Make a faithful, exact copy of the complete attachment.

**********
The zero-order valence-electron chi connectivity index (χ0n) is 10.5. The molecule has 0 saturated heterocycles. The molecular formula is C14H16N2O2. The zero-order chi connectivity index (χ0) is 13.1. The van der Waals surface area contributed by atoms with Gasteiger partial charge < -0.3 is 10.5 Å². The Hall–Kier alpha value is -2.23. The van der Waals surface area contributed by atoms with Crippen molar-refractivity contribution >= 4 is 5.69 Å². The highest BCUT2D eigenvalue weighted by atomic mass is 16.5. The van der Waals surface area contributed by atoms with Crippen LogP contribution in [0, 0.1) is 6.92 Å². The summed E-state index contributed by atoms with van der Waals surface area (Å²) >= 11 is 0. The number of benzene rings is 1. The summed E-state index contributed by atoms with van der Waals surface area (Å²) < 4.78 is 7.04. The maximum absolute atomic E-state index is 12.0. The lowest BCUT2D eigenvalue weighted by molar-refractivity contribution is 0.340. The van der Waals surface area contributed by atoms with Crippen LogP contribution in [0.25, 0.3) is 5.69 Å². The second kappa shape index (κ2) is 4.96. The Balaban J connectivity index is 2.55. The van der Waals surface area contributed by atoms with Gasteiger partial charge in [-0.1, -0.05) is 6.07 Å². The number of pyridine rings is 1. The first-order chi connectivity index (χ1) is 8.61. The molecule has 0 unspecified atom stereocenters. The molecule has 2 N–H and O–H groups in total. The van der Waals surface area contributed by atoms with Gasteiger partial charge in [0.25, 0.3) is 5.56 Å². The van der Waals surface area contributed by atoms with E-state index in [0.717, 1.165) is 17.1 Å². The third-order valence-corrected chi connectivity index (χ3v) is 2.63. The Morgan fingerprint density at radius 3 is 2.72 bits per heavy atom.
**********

The zero-order valence-electron chi connectivity index (χ0n) is 10.5. The molecule has 0 saturated heterocycles. The molecular formula is C14H16N2O2. The zero-order chi connectivity index (χ0) is 13.1. The van der Waals surface area contributed by atoms with Gasteiger partial charge < -0.3 is 10.5 Å². The Hall–Kier alpha value is -2.23. The van der Waals surface area contributed by atoms with Crippen molar-refractivity contribution >= 4 is 5.69 Å². The highest BCUT2D eigenvalue weighted by atomic mass is 16.5. The van der Waals surface area contributed by atoms with Crippen LogP contribution in [0, 0.1) is 6.92 Å². The summed E-state index contributed by atoms with van der Waals surface area (Å²) >= 11 is 0. The number of benzene rings is 1. The summed E-state index contributed by atoms with van der Waals surface area (Å²) < 4.78 is 7.04. The maximum absolute atomic E-state index is 12.0. The lowest BCUT2D eigenvalue weighted by molar-refractivity contribution is 0.340. The van der Waals surface area contributed by atoms with Crippen LogP contribution in [0.25, 0.3) is 5.69 Å². The second kappa shape index (κ2) is 4.96. The Balaban J connectivity index is 2.55. The van der Waals surface area contributed by atoms with Gasteiger partial charge in [-0.1, -0.05) is 6.07 Å². The number of pyridine rings is 1. The first-order chi connectivity index (χ1) is 8.61. The molecule has 0 unspecified atom stereocenters. The molecule has 2 N–H and O–H groups in total. The van der Waals surface area contributed by atoms with Gasteiger partial charge in [0.25, 0.3) is 5.56 Å². The van der Waals surface area contributed by atoms with E-state index in [0.717, 1.165) is 17.1 Å². The third-order valence-corrected chi connectivity index (χ3v) is 2.63. The Morgan fingerprint density at radius 3 is 2.72 bits per heavy atom.